When discussing analytics, I've observed that website owners frequently display absolute faith in the veracity of the data collected in services such as Google Analytics. They believe it to the point that when encountering a difference between the analytics and another source (e.g. comparing e-commerce data collected from GA vs. sales data), they'll spend an inordinate amount of time analysing where the differences originated.
However, this approach can be a frustrating experience, with no guarantee of success. So, rather than looking at analytics as the be-all-and-end-all of data, we should instead think of them as akin to exit polls in an election; they may well be accurate and trustworthy, but they don't necessarily represent the entire electorate. In other words, the data we collect may not apply to the entirety of our audience; sometimes it may apply to 99% of our site visitors, but it could be as low as 15% when the full range of factors are in play.
Thankfully, this rather low figure is rarely the norm, and we can generally trust the data that we collect. Despite this, we should take steps to ensure that we are aware of the factors that could negatively-impact the data we receive, so that we don't charge into implementing changes that don't appeal to our target audience due to faulty information. Below, you'll find five areas we should bear in mind regarding analytics, and the effects that they may have on your data.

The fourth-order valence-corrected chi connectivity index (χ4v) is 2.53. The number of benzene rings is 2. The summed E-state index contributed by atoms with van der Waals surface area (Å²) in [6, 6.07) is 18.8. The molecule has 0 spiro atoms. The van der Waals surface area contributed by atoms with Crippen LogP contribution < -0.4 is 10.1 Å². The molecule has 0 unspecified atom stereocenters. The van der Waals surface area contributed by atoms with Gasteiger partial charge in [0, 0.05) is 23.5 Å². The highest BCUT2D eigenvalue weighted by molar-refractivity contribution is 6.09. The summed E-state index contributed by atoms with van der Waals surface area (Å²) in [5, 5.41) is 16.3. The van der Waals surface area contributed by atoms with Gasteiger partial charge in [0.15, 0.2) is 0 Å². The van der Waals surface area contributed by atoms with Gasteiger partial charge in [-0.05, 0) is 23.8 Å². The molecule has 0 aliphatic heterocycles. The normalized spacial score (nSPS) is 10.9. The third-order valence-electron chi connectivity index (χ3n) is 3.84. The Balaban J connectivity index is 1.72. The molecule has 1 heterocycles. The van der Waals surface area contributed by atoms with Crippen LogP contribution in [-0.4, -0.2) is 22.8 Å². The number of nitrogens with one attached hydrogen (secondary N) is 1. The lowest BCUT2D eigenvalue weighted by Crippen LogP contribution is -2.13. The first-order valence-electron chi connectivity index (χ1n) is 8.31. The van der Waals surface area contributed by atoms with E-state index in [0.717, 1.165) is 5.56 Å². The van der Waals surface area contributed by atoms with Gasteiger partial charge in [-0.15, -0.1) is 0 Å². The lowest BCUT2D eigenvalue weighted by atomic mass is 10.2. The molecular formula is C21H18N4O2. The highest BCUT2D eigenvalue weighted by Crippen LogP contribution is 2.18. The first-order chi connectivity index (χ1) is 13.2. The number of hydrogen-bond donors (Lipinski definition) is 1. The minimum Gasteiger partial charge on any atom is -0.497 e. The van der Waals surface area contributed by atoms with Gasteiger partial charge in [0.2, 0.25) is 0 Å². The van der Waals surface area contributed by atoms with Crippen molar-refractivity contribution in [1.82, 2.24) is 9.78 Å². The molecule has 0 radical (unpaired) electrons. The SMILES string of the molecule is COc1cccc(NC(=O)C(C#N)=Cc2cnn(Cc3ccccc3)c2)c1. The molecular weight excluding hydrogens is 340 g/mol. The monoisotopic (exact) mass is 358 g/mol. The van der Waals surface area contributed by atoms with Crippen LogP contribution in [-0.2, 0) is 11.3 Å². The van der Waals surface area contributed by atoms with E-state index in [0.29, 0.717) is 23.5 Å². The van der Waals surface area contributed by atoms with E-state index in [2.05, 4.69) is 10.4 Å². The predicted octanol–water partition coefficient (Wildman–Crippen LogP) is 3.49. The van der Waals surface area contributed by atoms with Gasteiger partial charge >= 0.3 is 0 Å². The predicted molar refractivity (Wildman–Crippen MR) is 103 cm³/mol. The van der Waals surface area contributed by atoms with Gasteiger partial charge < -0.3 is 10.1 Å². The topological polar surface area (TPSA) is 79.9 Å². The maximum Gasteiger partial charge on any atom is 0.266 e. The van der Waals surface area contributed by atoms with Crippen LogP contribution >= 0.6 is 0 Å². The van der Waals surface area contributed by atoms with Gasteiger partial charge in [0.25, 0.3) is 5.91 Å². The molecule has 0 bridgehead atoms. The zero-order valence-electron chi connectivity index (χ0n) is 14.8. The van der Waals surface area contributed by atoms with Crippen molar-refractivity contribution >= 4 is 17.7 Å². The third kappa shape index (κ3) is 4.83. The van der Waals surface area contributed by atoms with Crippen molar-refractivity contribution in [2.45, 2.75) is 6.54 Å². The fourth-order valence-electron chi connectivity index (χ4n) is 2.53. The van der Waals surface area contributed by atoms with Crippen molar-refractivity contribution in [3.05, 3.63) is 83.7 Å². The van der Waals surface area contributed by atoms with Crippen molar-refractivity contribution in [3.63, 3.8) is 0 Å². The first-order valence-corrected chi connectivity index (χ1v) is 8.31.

Ad and tracking blocking.
Probably the most widespread and frustrating, uncontrollable cause of incomplete data is ad-blocking software. Depending on the country of origin and demographics of your users, usage of adblocks can be as high as 15%; in extreme cases, that number can be equal to more than half of the visitors to your site: https://backlinko.com/ad-blockers-users
Often, ad-blocking software not only blocks ads, but also analytical services such as Google Analytics that are indirectly used for targeting your ad groups.
Depending on your target demographic, your site might encounter many more users with ad-blockers installed in their browsers; the younger demos are frequently more likely to have such plugins installed. Potentially, this could lead to the majority of your users blocking analytical data in its entirety.
EFFECT: lack of availability of analytical data for a large percentage of visitors.